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The Suburbanite
  • Earth Day on Kent Stark campus draws local families

  • It was all fun and games with some education thrown in at Kent State University Stark Campus’ annual Earth Day Celebration.

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  • It was all fun and games with some education thrown in at Kent State University Stark Campus’ annual Earth Day Celebration.
    The free family event held near the campus’ Wetlands Research area Sunday afternoon featured educational activities and demonstrations, along with nature walks, games, and giveaways.
    Cotton candy wafted through the air as kids learned all the ins and outs of recycling and the importance of doing so.
    Jon Lisauskas of Canton said his 5-year-old son Alex received an Earth Day coloring contest page at Warstler School where he attends kindergarten and he really wanted to turn it in and try to win a prize.
    Lisauskas said his family recycles, but added with smile “we’re not super religious about it. We try to stay on Alex.”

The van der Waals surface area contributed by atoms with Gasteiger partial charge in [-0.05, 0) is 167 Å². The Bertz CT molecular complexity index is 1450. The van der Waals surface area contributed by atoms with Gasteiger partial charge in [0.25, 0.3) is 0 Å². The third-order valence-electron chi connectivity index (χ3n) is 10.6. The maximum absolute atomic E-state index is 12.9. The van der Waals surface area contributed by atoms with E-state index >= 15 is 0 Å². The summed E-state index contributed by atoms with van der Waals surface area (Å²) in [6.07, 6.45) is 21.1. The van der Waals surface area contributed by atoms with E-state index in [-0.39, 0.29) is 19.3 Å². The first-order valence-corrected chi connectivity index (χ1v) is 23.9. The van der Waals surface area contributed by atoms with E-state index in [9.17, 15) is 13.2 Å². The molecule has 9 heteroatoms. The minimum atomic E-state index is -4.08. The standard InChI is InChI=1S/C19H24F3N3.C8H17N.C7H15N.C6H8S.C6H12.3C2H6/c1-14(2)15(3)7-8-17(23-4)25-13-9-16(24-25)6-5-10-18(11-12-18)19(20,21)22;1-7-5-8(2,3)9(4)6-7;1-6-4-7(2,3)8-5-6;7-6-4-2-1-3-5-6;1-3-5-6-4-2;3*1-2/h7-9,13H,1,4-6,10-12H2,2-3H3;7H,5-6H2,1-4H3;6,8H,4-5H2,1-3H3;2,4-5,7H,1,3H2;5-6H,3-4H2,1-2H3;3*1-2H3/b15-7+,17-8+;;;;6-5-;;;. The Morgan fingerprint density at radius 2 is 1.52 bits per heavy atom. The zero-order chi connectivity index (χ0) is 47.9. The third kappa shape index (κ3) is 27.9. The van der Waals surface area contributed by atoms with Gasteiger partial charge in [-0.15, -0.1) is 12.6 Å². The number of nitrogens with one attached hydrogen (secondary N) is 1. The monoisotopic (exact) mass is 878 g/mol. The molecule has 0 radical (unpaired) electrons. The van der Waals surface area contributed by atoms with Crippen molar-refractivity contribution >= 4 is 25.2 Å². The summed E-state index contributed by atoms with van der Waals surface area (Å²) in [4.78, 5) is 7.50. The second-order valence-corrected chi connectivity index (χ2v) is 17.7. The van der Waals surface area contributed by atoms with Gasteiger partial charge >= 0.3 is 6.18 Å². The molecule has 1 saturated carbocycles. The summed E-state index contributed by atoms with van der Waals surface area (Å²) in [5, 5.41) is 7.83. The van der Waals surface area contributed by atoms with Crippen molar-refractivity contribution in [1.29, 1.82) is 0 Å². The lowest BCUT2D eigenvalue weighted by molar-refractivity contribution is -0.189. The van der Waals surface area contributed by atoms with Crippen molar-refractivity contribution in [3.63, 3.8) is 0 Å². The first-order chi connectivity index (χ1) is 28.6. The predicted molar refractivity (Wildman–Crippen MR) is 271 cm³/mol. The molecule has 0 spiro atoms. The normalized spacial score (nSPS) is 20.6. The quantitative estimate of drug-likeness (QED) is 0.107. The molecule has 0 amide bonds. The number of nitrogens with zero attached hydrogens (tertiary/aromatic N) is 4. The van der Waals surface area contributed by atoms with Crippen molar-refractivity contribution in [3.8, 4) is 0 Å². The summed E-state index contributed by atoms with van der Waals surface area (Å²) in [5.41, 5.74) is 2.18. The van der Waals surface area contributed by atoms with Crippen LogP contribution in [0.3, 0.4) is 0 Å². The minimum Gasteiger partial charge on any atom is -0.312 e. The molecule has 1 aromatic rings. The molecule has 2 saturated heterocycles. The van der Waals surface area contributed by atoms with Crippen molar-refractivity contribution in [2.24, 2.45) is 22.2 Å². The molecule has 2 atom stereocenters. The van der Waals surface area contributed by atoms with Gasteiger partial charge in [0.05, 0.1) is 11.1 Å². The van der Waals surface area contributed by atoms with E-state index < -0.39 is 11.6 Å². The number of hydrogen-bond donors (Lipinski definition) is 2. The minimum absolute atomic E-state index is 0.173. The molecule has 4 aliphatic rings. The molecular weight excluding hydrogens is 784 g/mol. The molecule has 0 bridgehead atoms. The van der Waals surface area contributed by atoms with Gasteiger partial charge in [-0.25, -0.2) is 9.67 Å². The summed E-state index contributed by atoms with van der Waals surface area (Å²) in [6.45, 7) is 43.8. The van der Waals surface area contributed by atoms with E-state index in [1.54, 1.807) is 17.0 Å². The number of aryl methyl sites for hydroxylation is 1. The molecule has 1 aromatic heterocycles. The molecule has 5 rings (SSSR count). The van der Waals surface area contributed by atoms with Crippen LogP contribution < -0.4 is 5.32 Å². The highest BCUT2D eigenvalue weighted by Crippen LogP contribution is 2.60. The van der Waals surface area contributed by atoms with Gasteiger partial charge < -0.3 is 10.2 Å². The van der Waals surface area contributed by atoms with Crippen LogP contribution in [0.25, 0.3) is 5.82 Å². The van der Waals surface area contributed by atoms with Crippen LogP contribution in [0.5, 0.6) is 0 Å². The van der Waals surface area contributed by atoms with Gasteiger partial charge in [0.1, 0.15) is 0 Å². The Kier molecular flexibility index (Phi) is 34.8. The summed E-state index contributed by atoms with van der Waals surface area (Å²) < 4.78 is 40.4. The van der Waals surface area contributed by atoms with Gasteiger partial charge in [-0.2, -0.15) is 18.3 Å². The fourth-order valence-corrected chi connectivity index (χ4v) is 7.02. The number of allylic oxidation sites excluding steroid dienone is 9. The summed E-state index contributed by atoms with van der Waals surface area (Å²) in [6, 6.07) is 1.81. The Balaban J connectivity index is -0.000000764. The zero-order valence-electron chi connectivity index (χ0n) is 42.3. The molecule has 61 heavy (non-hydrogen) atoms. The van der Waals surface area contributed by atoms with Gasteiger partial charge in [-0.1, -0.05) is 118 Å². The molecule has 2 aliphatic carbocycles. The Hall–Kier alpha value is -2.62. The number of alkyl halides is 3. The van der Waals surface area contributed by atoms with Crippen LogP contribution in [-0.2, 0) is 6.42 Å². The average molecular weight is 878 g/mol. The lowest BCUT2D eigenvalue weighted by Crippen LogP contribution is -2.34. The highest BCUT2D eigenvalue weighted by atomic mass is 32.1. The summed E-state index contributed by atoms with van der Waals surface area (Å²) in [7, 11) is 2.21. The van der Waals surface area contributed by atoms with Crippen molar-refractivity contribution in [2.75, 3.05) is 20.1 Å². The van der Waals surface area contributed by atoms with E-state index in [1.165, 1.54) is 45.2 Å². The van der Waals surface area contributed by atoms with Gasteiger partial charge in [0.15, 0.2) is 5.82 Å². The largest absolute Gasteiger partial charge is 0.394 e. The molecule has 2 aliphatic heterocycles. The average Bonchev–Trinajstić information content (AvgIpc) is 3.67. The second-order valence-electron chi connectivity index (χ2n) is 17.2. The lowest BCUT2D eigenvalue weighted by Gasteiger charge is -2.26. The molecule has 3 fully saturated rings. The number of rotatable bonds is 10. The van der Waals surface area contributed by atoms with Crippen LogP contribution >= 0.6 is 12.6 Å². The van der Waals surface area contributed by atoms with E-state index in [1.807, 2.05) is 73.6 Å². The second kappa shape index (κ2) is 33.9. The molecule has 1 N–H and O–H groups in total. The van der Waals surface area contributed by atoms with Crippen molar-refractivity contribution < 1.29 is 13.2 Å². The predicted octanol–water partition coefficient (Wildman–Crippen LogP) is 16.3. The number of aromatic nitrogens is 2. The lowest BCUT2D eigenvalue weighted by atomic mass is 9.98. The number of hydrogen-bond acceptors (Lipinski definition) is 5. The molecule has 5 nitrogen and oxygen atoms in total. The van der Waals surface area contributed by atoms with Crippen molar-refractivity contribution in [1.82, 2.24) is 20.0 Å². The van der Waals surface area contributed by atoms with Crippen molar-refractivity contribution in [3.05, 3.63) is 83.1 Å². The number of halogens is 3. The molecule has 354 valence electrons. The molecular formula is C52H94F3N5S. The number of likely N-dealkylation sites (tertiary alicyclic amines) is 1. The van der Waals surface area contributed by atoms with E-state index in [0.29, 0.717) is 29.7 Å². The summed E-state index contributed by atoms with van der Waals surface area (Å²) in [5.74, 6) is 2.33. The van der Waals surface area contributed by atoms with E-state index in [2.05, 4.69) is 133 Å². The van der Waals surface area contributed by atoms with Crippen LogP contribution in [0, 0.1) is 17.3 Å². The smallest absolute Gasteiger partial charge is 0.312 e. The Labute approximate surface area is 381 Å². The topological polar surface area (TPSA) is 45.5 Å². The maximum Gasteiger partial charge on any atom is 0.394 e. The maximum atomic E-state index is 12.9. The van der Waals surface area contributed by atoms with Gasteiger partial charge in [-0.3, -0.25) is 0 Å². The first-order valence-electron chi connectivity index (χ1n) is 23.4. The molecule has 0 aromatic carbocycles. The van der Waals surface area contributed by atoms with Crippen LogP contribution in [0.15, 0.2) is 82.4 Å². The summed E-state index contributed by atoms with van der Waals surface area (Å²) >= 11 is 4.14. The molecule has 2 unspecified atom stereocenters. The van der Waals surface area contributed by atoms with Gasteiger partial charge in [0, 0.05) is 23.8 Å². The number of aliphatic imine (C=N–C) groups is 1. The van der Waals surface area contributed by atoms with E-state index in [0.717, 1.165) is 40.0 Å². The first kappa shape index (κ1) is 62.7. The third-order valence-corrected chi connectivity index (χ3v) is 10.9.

Alex spent a good portion of the afternoon in one of the two giant sandboxes set up by the school’s Geology Club. There, children dug for homemade fossils.
    “We’re allowing kids to practice their archeology skills,” said Tim Leopold, a club member who majors in geology and French at Kent.
    Leopold said the study of geology is committed to making sure the earth is still here for thousands of years to come. Learning about the earth’s past, he said, helps to ensure its future.
    Many of his classmates, he said are interested in oil and gas industry careers, “to make sure they are doing what they should be doing.”
    Leopold said as long as the industry is drilling responsibly, hydraulic fracturing is not a problem, but a geologist’s role is to protect resources.
    Leanne Barton and Molly Adelman of Paradise United Church of Christ in Louisville brought a group of fourth- and fifth-graders to Earth Day.
    The group had cotton candy and participated in the old-fashioned potato sack races.
    “We wanted to help the kids learn about Earth Day and how we can care for God’s world,” Barton said.
    Among the other participants were Beech Creek Botanical Gardens, Canton Audubon Society, Canton Museum of Art, Stark Parks, Stark County Health Department, and Stark-Tuscarawas-Wayne Joint Solid Waste Management District.